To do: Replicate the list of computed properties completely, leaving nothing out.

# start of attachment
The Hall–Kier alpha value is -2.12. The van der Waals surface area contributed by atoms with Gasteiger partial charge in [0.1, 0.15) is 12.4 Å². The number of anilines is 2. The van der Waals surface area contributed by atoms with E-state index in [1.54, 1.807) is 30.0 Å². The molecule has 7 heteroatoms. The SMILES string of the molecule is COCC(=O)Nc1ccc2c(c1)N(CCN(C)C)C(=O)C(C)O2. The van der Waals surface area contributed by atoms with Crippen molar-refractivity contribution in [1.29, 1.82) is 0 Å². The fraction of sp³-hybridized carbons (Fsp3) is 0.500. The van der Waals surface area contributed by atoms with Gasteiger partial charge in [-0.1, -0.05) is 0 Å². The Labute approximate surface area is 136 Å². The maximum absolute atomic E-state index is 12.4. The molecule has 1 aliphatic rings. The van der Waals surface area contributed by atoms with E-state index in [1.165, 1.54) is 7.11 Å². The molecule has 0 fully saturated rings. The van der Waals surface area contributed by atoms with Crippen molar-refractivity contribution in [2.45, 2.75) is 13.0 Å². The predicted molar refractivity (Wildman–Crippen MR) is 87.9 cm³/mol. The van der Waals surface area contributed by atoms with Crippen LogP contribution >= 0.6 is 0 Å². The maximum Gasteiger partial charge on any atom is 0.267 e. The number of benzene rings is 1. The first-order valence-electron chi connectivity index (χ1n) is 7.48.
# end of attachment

The Hall–Kier alpha value is -2.12. The van der Waals surface area contributed by atoms with Gasteiger partial charge in [0.1, 0.15) is 12.4 Å². The number of anilines is 2. The van der Waals surface area contributed by atoms with E-state index in [1.54, 1.807) is 30.0 Å². The molecule has 7 heteroatoms. The SMILES string of the molecule is COCC(=O)Nc1ccc2c(c1)N(CCN(C)C)C(=O)C(C)O2. The van der Waals surface area contributed by atoms with Crippen molar-refractivity contribution in [1.29, 1.82) is 0 Å². The fraction of sp³-hybridized carbons (Fsp3) is 0.500. The van der Waals surface area contributed by atoms with Gasteiger partial charge in [-0.1, -0.05) is 0 Å². The Labute approximate surface area is 136 Å². The maximum absolute atomic E-state index is 12.4. The molecule has 1 aliphatic rings. The van der Waals surface area contributed by atoms with E-state index in [1.165, 1.54) is 7.11 Å². The molecule has 0 fully saturated rings. The van der Waals surface area contributed by atoms with Crippen molar-refractivity contribution in [2.45, 2.75) is 13.0 Å². The predicted molar refractivity (Wildman–Crippen MR) is 87.9 cm³/mol. The van der Waals surface area contributed by atoms with Crippen LogP contribution >= 0.6 is 0 Å². The maximum Gasteiger partial charge on any atom is 0.267 e. The number of benzene rings is 1. The first-order valence-electron chi connectivity index (χ1n) is 7.48.